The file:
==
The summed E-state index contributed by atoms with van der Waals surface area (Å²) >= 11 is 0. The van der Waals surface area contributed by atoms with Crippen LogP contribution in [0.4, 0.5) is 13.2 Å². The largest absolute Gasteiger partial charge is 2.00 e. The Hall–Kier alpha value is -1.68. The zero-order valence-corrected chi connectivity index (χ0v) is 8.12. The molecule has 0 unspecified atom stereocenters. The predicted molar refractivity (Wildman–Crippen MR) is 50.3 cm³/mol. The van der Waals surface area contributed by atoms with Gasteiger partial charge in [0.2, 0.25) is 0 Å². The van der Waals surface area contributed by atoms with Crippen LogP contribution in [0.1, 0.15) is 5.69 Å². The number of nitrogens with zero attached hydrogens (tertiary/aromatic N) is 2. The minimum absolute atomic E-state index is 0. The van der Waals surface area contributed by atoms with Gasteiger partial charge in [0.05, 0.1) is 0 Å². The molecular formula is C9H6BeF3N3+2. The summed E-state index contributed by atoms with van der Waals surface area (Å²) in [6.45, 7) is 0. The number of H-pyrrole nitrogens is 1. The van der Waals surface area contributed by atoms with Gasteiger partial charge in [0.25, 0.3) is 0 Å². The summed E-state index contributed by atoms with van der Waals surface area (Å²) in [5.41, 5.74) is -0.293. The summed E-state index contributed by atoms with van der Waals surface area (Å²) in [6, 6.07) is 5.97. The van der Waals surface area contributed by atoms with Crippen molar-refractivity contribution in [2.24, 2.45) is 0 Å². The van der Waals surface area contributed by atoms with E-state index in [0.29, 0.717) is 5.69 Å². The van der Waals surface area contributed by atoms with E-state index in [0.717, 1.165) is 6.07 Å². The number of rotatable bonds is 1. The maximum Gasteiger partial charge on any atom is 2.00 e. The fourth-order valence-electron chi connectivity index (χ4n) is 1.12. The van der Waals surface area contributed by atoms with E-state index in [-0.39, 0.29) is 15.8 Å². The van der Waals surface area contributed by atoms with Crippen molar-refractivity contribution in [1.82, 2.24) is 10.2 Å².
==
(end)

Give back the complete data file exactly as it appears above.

The summed E-state index contributed by atoms with van der Waals surface area (Å²) >= 11 is 0. The van der Waals surface area contributed by atoms with Crippen LogP contribution in [0.4, 0.5) is 13.2 Å². The largest absolute Gasteiger partial charge is 2.00 e. The Hall–Kier alpha value is -1.68. The zero-order valence-corrected chi connectivity index (χ0v) is 8.12. The molecule has 0 unspecified atom stereocenters. The predicted molar refractivity (Wildman–Crippen MR) is 50.3 cm³/mol. The van der Waals surface area contributed by atoms with Gasteiger partial charge in [0.2, 0.25) is 0 Å². The van der Waals surface area contributed by atoms with Crippen LogP contribution in [0.1, 0.15) is 5.69 Å². The number of nitrogens with zero attached hydrogens (tertiary/aromatic N) is 2. The minimum absolute atomic E-state index is 0. The van der Waals surface area contributed by atoms with Gasteiger partial charge in [0.05, 0.1) is 0 Å². The molecular formula is C9H6BeF3N3+2. The summed E-state index contributed by atoms with van der Waals surface area (Å²) in [6.45, 7) is 0. The number of H-pyrrole nitrogens is 1. The van der Waals surface area contributed by atoms with Gasteiger partial charge in [0.25, 0.3) is 0 Å². The summed E-state index contributed by atoms with van der Waals surface area (Å²) in [5.41, 5.74) is -0.293. The summed E-state index contributed by atoms with van der Waals surface area (Å²) in [6, 6.07) is 5.97. The van der Waals surface area contributed by atoms with Crippen molar-refractivity contribution in [2.24, 2.45) is 0 Å². The van der Waals surface area contributed by atoms with E-state index in [0.29, 0.717) is 5.69 Å². The van der Waals surface area contributed by atoms with E-state index in [0.717, 1.165) is 6.07 Å². The number of rotatable bonds is 1. The maximum Gasteiger partial charge on any atom is 2.00 e. The fourth-order valence-electron chi connectivity index (χ4n) is 1.12. The van der Waals surface area contributed by atoms with E-state index in [-0.39, 0.29) is 15.8 Å². The van der Waals surface area contributed by atoms with Crippen molar-refractivity contribution in [1.82, 2.24) is 10.2 Å².